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Mandai mangrove and mudflats to be Singapore’s newest nature park

SINGAPORE — The Mandai mangrove and mudflats, a rich feeding ground for migratory birds and home to the vulnerable Mangrove Horseshoe Crab, will become Singapore's newest nature park in mid-2022.

Mandai mangrove and mudflats to be Singapore’s newest nature park

ESM Goh Chok Tong (centre, in white) uses a binoculars to observe wildlife at Sungei Buloh. He was the Guest-of-Honour at the 25th anniversary celebration of Sungei Buloh Wetland Reserve, where it was announced that the Mandai mangrove and mudflats would be Singapore’s newest nature park, October 7, 2018.

SINGAPORE — The Mandai mangrove and mudflats, a rich feeding ground for migratory birds and home to the vulnerable Mangrove Horseshoe Crab, will become Singapore's newest nature park in mid-2022.

The announcement on Sunday (Oct 7) by Second Minister for National Development Desmond Lee was widely welcomed by members of the nature community.

The new status will allow the National Parks Board (NParks) to better monitor and protect threatened species of mangrove, crustaceans and migratory shorebirds, and will also give NParks teeth to enforce anti-poaching laws under the Parks and Trees Act.

"This nature park will be sensitively managed by NParks, (it) will conduct habitat enhancement measures such as coastal clean ups and mangrove replanting," said Mr Lee, whose announcement was in conjunction with World Migratory Bird Day next weekend and the 25th anniversary of Sungei Buloh Wetland Reserve.

The 73-hectare nature park, sited 3km east of the 130-hectare Sungei Buloh Wetland Reserve, is currently state land. The conserved area will comprise a 26-hectare mangrove forest, which has 16 threatened species of mangroves, and a 42-hectare mudflat.

The new nature park will complement the wetland reserve as a place for outdoor education and research, said Mr Lee, who is also Minister for Social and Family Development.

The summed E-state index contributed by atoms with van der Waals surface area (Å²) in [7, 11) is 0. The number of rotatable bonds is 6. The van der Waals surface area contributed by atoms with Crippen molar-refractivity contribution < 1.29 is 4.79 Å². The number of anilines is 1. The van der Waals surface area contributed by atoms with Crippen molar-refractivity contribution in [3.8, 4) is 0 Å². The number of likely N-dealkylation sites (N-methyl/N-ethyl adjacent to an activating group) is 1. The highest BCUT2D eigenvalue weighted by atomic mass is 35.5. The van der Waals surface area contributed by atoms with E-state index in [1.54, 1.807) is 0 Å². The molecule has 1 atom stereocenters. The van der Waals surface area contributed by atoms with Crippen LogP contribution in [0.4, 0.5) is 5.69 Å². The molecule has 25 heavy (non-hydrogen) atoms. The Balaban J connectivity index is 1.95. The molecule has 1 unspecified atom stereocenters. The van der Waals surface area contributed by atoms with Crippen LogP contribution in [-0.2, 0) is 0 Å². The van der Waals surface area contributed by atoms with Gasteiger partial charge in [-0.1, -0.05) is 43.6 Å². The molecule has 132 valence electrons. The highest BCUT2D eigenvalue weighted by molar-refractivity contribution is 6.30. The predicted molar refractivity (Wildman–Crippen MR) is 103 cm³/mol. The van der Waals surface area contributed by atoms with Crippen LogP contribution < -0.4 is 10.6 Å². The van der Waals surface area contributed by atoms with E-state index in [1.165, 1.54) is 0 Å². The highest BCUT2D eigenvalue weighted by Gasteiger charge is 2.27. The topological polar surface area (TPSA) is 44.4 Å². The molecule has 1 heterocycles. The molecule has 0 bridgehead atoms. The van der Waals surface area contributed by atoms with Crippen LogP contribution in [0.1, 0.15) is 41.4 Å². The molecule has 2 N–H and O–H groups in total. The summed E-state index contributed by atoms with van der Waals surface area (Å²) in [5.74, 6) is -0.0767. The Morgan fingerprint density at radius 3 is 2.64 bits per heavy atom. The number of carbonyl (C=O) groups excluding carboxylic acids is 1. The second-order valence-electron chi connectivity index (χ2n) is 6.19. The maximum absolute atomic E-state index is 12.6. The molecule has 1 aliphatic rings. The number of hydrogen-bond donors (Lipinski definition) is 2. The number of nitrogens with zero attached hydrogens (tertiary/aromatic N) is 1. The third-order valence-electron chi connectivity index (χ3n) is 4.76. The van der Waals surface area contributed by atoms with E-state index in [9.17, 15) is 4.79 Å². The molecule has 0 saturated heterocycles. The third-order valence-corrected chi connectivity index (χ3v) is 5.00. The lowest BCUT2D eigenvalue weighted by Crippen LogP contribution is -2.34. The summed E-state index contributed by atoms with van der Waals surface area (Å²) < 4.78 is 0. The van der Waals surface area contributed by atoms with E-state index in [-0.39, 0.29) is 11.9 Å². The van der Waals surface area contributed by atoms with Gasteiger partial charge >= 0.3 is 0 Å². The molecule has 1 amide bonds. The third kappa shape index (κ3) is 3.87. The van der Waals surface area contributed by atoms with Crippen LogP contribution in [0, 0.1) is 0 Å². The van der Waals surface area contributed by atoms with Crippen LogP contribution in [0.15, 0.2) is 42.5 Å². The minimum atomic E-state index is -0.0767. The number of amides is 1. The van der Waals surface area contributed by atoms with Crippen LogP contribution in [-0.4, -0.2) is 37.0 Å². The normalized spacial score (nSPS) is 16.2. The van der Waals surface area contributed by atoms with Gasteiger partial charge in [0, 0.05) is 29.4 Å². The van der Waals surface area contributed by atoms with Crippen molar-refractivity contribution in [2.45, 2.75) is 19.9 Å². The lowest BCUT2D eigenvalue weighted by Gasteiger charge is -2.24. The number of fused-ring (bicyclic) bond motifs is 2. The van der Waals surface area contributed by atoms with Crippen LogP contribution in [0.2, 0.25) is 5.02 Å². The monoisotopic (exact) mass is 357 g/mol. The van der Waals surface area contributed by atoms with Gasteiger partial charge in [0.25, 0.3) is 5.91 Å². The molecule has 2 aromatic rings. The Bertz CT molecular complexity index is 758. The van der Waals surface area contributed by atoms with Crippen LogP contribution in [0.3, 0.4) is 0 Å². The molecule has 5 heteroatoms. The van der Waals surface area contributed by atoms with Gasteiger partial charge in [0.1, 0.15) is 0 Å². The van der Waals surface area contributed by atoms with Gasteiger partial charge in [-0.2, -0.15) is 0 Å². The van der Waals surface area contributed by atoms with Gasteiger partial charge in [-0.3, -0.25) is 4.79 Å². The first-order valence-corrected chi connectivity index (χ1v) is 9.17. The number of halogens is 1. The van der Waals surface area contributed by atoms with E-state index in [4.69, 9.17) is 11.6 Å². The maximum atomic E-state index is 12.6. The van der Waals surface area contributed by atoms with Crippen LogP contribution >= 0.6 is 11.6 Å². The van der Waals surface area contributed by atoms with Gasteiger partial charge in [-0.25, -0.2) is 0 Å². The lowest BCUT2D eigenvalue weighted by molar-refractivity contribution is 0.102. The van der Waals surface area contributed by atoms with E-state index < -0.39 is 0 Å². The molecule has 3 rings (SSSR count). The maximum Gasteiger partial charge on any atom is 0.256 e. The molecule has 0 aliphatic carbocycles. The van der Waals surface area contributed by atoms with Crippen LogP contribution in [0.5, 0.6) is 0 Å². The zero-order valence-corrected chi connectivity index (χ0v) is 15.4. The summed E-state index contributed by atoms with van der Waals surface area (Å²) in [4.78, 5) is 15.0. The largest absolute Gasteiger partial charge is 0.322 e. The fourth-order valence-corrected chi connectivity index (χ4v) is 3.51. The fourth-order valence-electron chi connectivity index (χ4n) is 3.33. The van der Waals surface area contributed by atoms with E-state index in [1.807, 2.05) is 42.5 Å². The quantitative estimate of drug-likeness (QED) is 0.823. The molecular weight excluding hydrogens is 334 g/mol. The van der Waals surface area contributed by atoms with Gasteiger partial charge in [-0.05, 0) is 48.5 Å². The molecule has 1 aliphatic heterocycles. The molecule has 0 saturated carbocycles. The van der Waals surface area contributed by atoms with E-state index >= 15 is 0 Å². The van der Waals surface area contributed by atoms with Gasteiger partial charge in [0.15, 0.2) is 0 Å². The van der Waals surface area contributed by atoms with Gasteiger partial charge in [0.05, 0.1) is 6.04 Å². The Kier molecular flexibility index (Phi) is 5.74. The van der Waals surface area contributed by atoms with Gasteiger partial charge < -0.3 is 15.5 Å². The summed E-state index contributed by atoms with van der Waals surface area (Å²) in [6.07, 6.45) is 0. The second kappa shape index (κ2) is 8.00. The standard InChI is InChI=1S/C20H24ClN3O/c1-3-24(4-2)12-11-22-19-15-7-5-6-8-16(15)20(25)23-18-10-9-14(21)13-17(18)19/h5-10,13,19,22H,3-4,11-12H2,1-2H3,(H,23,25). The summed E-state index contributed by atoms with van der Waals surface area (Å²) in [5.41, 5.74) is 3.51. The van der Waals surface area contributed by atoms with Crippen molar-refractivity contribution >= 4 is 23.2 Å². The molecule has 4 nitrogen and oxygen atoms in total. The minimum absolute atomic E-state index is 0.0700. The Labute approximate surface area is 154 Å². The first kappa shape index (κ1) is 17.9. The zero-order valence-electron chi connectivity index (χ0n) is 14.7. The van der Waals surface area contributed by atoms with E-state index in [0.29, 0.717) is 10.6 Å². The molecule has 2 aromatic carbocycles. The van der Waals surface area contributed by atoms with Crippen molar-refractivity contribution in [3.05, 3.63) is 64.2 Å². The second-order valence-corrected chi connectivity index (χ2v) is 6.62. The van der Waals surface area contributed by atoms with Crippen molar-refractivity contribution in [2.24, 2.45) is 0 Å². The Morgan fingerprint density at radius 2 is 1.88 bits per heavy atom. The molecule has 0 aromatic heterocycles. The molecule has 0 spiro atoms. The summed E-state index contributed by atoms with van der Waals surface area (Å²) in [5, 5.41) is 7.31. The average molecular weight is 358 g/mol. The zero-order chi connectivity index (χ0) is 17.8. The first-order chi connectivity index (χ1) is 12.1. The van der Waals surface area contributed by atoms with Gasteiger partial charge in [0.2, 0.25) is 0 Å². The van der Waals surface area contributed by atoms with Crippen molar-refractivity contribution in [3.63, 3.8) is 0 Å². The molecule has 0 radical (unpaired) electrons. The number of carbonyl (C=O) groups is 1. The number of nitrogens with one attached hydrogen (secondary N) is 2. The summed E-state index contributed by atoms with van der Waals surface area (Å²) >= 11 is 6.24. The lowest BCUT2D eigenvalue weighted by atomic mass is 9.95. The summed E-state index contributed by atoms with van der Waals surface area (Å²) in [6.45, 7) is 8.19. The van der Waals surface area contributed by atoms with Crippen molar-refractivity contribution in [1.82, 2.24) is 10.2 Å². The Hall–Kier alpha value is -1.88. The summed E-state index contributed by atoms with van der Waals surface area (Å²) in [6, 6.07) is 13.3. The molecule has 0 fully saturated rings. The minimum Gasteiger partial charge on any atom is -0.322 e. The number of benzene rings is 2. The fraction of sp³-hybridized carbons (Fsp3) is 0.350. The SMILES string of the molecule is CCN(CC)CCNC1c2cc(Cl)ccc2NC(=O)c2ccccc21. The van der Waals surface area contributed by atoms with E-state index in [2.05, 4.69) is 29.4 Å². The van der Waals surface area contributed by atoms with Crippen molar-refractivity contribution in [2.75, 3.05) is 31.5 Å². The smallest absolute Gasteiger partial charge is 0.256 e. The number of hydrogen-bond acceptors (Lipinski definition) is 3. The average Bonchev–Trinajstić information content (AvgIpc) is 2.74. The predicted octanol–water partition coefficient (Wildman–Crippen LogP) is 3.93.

Basic amenities like bird hides, bicycle racks and a walking trail could feature at the new nature park.

Infographics: National Parks Board

From surveys and radio-tracking of shorebirds in recent years, NParks confirmed that the majority of shorebirds that roost in the wetland reserve at high tide would fly to look for food at the extensive mudflat exposed at low tide. Molluscs, crustaceans and worms are among the creatures found in abundance at the mudflat.

This means that both the mudflat and the wetland reserve are ecologically inter-dependent habitats for shorebirds.

(L-R) Common winter visitors the Whimbrel, the Common Redshank and the Common Greenshank. Photos: National Parks Board

Some 21 species of shorebirds have been recorded at the wetland reserve, with a peak count of 2,025 birds in 2012. They include the Whimbrel, Common Greenshank and Common Redshank, which are common winter visitors.

Singapore is one of 22 countries along the East Asian-Australasian Flyway, which extends from the Arctic Circle through East and South-east Asia to Australia and New Zealand. Among the world’s nine recognised flyways, it supports the greatest diversity and populations of migratory birds — over 50 million from over 250 populations — but has the highest number of threatened migratory species.

The wetland reserve is an important pitstop for migratory birds along the flyway.

Nature lovers said the move to conserve the mudflats and mangroves was a long time coming. 

The ecosystem at the mudflat is “under a lot of pressure” due to pollution and an increasingly busy Johor Strait, said a “euphoric” Mr N Sivasothi, senior lecturer at the National University of Singapore's department of biological sciences.

Without management, it would be quite impossible to ensure its long-term survival, he said. 

“(This will mean) either side of Kranji river is now conserved. Buloh is extremely small on its own, (so) in combination (with the mudflat), it means much better potential for a healthier mangrove ecosystem," said Mr Sivasothi.

He hopes to reduce the trash that has been collecting in “high loads” in certain areas of the mangrove. “We’ll map out the mangrove, so that we can enter (with minimal impact) and clear it out,” he said.

Mr Stephen Beng, chairman of the Nature Society (Singapore)’s marine conservation group, said the new status is “testament to the hard work (that) volunteers, researchers and managers put in over the years to establish the connectivity of Mandai mangrove and mudflats to its surroundings, like the wetland reserve”. 

While a nature park “doesn’t have the same protective status as a reserve”, it signals that the area is of ecological importance, said Mr Beng.

Stakeholders should continue working together on projects such as the management of invasive mussel species, he said.

The steady growth of the non-native Charru mussels, or Mytella strigata, in recent years has led to concerns that they could out-compete native Asian green mussels and horseshoe crabs. The alien species has been sighted at places such as Sungei Buloh, Pasir Ris, Pulau Ubin and Sembawang.

The Nature Society (Singapore), NParks and the Tropical Marine Science Institute are in a partnership to deal with the invasive species, Mr Beng added. 

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